Polar bears are strong swimmers; they swim across bays or wide leads without hesitation. They can swim for several hours at a time over long distances. They've been tracked swimming continuously for 100 km (62 mi.).
A polar bear's front paws propel them through the water dog-paddle style. The hind feet and legs are held flat and are used as rudders.
A thick layer of fat, up to 11 cm (4.3 in.) thick, keeps the polar bear warm while swimming in cold water.
Polar bears can obtain a swimming speed of 10 kph (6.2 mph).
A polar bear's nostrils close when under water.
Polar bears make shallow dives when stalking prey, navigating ice floes, or searching for kelp.
Polar bears usually swim under water at depths of only about 3-4.5 m (9.8-14.8 ft.). They can remain submerged for more than one minute.
Maximum dive duration is unknown; however the longest polar bear dive observed to date lasted a total of 3 minutes and 10 seconds covering a distance of 45 to 50 m (148–164 ft.) without surfacing.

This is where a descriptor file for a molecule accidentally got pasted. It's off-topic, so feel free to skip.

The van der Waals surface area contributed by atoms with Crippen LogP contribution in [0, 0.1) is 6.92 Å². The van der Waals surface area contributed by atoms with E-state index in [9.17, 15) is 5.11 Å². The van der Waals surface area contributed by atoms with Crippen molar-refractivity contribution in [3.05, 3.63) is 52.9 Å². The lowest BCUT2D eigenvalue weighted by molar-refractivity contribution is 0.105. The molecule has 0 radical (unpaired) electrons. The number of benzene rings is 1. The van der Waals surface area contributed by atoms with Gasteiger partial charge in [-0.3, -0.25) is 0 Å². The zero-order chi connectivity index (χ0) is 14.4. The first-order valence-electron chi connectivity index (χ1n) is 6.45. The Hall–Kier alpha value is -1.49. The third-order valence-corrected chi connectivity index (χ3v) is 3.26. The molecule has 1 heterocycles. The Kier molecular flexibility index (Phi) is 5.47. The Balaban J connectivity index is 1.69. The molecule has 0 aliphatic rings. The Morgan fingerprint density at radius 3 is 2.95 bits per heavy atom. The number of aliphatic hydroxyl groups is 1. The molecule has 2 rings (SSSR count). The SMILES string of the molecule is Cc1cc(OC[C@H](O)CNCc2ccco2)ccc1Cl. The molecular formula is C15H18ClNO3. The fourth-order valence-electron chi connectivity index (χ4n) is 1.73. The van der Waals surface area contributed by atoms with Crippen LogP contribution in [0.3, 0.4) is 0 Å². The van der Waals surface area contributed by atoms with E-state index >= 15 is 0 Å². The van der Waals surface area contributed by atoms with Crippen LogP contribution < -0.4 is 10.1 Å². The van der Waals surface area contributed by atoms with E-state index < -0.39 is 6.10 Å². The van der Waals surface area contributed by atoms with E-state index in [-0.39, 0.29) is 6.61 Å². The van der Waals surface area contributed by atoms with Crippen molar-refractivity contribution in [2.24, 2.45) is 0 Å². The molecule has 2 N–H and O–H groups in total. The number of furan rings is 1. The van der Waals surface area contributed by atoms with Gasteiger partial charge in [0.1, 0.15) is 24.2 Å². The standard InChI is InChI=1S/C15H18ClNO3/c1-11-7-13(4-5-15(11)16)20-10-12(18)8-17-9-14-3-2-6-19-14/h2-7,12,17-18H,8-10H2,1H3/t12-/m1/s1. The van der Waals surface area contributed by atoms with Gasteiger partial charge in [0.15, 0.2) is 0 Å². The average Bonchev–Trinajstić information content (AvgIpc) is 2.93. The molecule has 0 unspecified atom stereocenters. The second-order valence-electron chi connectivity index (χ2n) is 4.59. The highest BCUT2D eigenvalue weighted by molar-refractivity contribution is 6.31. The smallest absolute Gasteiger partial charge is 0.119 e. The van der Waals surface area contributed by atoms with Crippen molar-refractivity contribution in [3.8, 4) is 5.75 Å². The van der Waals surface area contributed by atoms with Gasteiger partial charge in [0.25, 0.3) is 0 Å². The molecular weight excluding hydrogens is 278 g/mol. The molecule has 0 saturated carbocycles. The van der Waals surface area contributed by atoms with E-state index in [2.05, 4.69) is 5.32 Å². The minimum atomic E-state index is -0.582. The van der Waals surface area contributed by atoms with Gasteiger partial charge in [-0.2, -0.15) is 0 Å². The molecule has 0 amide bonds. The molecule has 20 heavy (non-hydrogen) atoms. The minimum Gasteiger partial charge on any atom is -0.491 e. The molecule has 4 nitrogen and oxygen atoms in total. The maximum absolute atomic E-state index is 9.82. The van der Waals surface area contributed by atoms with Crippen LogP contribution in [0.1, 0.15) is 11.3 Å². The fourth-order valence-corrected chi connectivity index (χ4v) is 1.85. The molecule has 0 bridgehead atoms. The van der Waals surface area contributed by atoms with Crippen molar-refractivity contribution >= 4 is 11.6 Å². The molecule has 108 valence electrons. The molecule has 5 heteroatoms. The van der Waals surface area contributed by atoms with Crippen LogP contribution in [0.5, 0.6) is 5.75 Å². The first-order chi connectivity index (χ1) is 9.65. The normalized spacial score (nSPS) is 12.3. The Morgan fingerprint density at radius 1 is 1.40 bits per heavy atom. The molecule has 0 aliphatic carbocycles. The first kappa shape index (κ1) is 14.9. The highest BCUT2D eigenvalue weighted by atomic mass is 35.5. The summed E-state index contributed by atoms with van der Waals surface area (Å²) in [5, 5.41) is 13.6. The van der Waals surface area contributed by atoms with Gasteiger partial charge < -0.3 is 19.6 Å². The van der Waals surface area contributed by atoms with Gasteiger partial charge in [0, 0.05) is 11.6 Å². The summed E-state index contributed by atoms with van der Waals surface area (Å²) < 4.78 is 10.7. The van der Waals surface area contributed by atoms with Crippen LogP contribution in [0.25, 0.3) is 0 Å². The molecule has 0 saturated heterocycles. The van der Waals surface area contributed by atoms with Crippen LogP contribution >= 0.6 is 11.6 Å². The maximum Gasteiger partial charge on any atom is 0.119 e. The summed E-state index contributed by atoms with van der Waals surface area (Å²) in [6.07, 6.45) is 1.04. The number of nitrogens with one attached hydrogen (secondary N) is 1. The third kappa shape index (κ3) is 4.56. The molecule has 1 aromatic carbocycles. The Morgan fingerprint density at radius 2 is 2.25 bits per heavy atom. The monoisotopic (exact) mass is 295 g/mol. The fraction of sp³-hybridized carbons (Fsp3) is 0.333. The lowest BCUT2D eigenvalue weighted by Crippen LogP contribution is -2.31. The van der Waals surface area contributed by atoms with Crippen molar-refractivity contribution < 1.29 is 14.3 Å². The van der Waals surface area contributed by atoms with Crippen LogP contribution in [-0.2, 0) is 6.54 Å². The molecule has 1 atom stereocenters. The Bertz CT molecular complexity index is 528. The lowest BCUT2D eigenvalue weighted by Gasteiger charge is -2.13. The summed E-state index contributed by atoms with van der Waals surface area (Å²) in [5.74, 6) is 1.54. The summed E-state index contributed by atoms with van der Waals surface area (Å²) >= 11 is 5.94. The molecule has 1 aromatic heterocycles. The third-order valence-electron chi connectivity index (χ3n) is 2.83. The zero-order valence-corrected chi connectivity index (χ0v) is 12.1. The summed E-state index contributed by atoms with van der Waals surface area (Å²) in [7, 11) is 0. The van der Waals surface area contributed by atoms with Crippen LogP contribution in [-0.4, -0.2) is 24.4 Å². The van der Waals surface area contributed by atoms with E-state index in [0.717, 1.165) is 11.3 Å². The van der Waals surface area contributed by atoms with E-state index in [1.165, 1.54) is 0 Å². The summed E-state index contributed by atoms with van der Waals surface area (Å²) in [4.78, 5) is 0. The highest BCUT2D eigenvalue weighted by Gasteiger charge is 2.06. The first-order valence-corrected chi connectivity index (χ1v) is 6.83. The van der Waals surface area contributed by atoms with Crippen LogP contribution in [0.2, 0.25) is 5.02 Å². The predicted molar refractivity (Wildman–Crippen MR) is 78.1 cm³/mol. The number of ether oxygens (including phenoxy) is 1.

No one knows how deep a polar bear can dive. One researcher estimates that polar bears dive no deeper than 6 m (20 ft.).
Body temperature, which is normally 37°C (98.6°F), is maintained through a thick layer of fur, a tough hide, and an insulating fat layer (up to 11 cm or 4.5 in. thick). This excellent insulation keeps a polar bear warm even when air temperatures drop to -37°C (-34°F).
Polar bears are so well insulated they tend to overheat.
Polar bears move slowly and rest often to avoid overheating.
Excess heat is released from the body through areas where fur is absent or blood vessels are close to the skin. These areas include the muzzle, nose, ears, footpads, inner thighs, and shoulders.
Polar bears also swim to cool down on warm days or after physical activity.